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Disarming children: start with toy guns

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Just two days after a six-year-old in Michigan shot and killed a classmate this month, my wife took our toddler son to a park near our home. There, a boy about six years old, whom we do not know, pointed a toy gun at our son and pulled the trigger. The gun clicked.

My wife, disturbed, approached the child and told him sternly not to point a gun at anyone. In response, the child disrespectfully pointed the gun at her and pulled the trigger again.

Again, the gun clicked.

In both cases, it did not click harmlessly.

I wish I could speak to the parents of the boy with the toy gun - as well as to others who have given their children toy guns - because this incident in the park offers several lessons.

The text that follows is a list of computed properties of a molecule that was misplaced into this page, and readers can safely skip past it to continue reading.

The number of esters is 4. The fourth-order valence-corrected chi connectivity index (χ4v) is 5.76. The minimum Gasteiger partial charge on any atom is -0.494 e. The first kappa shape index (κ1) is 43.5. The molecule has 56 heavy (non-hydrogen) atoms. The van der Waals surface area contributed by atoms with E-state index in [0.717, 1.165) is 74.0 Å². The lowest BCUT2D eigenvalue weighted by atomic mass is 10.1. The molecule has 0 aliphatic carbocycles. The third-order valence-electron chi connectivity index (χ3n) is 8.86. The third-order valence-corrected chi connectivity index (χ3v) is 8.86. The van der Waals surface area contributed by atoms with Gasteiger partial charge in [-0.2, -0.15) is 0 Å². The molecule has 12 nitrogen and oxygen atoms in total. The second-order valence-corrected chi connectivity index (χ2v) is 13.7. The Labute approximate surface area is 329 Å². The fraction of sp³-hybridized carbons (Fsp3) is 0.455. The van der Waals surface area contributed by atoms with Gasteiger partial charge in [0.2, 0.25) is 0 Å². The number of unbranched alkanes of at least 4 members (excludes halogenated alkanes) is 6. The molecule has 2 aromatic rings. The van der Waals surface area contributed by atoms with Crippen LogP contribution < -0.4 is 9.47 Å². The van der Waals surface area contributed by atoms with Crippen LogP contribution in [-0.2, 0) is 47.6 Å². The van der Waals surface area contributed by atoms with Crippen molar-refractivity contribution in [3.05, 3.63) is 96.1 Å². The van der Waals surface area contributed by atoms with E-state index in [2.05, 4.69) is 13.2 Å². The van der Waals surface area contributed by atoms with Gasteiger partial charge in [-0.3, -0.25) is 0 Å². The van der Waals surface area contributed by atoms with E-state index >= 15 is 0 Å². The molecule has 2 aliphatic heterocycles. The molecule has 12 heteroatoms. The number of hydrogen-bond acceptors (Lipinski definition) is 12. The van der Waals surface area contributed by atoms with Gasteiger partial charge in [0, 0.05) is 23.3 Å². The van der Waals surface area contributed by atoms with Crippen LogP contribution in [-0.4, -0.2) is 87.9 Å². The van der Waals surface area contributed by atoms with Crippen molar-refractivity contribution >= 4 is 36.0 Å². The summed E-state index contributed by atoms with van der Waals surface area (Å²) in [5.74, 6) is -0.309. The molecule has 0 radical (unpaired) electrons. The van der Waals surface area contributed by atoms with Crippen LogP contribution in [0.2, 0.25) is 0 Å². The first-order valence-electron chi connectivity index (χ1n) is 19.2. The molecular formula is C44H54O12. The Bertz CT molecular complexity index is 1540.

First, I'd tell his parents: Your child lacks respect for adult authority. This lack of respect directly reflects the upbringing you've provided.

Second, I'd tell his parents: Your child's actions display a recklessness that is distinctly childlike. We cannot expect that a six-year-old will think about the consequences of his every action. That is why the boy in Michigan was not charged with the shooting.

What we can expect, however, is that parents think about consequences. By allowing your child to play with a toy gun amidst strangers, you fail to consider the consequences of your actions, or those of your son.

If you want to consider the consequences of your child's actions, consider this: My wife acted with composure, whereas another parent might not have.

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